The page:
Re: Arithmetical Realism

From: 1Z <>
Date: Sun, 03 Sep 2006 11:24:32 -0000

David Nyman wrote:
> 1Z wrote:
> > Indeed, but the contingentist doesn't have to regard truth
> > as something that exists.
> Fair enough, but even the contingentist needs to express herself
> intelligibly without recourse to a constant blizzard of scare quotes.
> So she still needs something that FAPP corresponds to 'instantiated
> truth', and we can indeed discover such analogs in a contingent world.

Finding something that corresponds to instantiated
truth -- such as knowledge -- does not make truth contingent.

> > That would indicate that logical possibility is a subset
> > of physical possibility, which is counterintuitive. That
> > is one motivation for sayign that truth (along with other
> > abstracta such as numbers) doesn't exist at all.
> Agreed, with the above proviso.
> > No they couldn't, because they do not refer to external
> > contingencies ITFP. Where there is no relation, there
> > is no variation. Invariance is necessity.
> Well, at the level of metaphor you are correct, but in a strictly
> contingentist sense, they implicitly refer to external contingencies,

No. They don't refer at all. Maths isn't empirical.

> because 'conceptual' contingencies must be instantiated in terms of
> those selfsame 'external' ones.

Instantiation isn't reference.

> IOW, 'reference', 'externality' and the
> entire conceptual armamentarium are instantiated in a given contingent
> state of affairs

if they are instantiated at all.

> and consequently are dependent on it for their
> 'logic'.

Clearly not, since we are able to concive physically
impossible worlds. The virtual "logic" isn't determined
by physics. A computer running on real phsyics can
simulate a world where graivity is an inverse cube law.

> Were these contingencies different, white rabbits might become
> quite mundane.

Yes. It is logically possible for what is physically
(im)possible to have been different. Physical
possibillity is a subset of logical possibility.
Logical possibility isn't determined by physical possibility.

> > You seem to be intent on defining truth in
> > the most baggy way possible.
> Yes, but I'm just trying to point out that we can pragmatically deploy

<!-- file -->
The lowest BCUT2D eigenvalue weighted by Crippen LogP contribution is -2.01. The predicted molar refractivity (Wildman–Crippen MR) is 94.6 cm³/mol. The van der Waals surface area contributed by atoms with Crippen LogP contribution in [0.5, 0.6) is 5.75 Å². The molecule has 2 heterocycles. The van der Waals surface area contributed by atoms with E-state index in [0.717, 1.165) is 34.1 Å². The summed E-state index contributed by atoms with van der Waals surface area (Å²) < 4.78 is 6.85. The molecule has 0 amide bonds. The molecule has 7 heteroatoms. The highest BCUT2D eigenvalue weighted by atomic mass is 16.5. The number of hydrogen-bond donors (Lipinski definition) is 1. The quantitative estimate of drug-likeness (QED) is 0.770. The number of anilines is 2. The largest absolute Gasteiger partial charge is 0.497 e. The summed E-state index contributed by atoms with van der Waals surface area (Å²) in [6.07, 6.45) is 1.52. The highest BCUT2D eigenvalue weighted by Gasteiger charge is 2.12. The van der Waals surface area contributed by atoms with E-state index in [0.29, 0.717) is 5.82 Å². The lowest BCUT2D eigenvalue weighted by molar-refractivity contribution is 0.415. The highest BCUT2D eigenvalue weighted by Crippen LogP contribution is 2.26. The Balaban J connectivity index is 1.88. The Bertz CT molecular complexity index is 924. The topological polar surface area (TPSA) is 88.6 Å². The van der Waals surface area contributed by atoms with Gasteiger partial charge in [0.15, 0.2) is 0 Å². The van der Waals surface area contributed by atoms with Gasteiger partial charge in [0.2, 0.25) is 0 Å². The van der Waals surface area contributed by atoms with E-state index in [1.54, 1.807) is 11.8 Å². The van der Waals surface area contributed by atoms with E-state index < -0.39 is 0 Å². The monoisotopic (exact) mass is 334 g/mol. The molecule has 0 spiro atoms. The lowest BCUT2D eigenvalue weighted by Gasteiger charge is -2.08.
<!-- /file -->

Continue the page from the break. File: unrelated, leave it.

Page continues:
> a variety of means to establish agreement to some level of accuracy
> without having to believe in the 'transcendent existence' of truth.

That is tangential to the discussion. The point
is that anti-Plaotonists can agree with Platonists
100% about the mind-independence of mathemaical
trth, whilst agreeing 0% about the mind-independent
existence of mathematical objects."Transcendent" truth does not
have to be sacrificed to ontological contingency.

> > > In this
> > > view, 'conceptual existence' is just the instantiated existence of a
> > > concept.
> >
> > What has that got to do with truth ?
> Well, the existence of truth is just the instantiated existence of a
> truth, in the contingentist view. Actually, I don't really want to push
> all this too far. FAPP the distinctions you make are valid, and I'd
> much rather agree to deploy a metaphorical sense of the 'existence' of
> truth rather than chase about looking for its multifarious
> contingentist instantiations. I was originally trying to contrast the
> contingent vs. necessary ontic assumptions that seemed to me implicit
> in your dialogue with Bruno. As it happens, my own preference lies on
> the side of contingency.


> Conceptual
> > > 'existence' is simply the sum of the instantiations of all (agreed)
> > > instances of a concept - IOW they're all apples if we agree they are.
> > > Any other view is surely already 'Platonic'?
> >
> > Nope.
> Why isn't it? Do you mean that we can ascribe metaphorical 'existence'
> to a conceptual framework that transcends any or all particular
> instantiated examples, without ascribing literal existence to it? In
> this case, as with 'truth', I would concur.

Mathematical "existence" operates under constraints of logical
non-contradicition, consistency. It is not just a case of conceiving

You received this message because you are subscribed to the Google Groups "Everything List" group.
To post to this group, send email to
To unsubscribe from this group, send email to
For more options, visit this group at
Received on Sun Sep 03 2006 - 07:26:24 PDT

This archive was generated by hypermail 2.3.0 : Fri Feb 16 2018 - 13:20:12 PST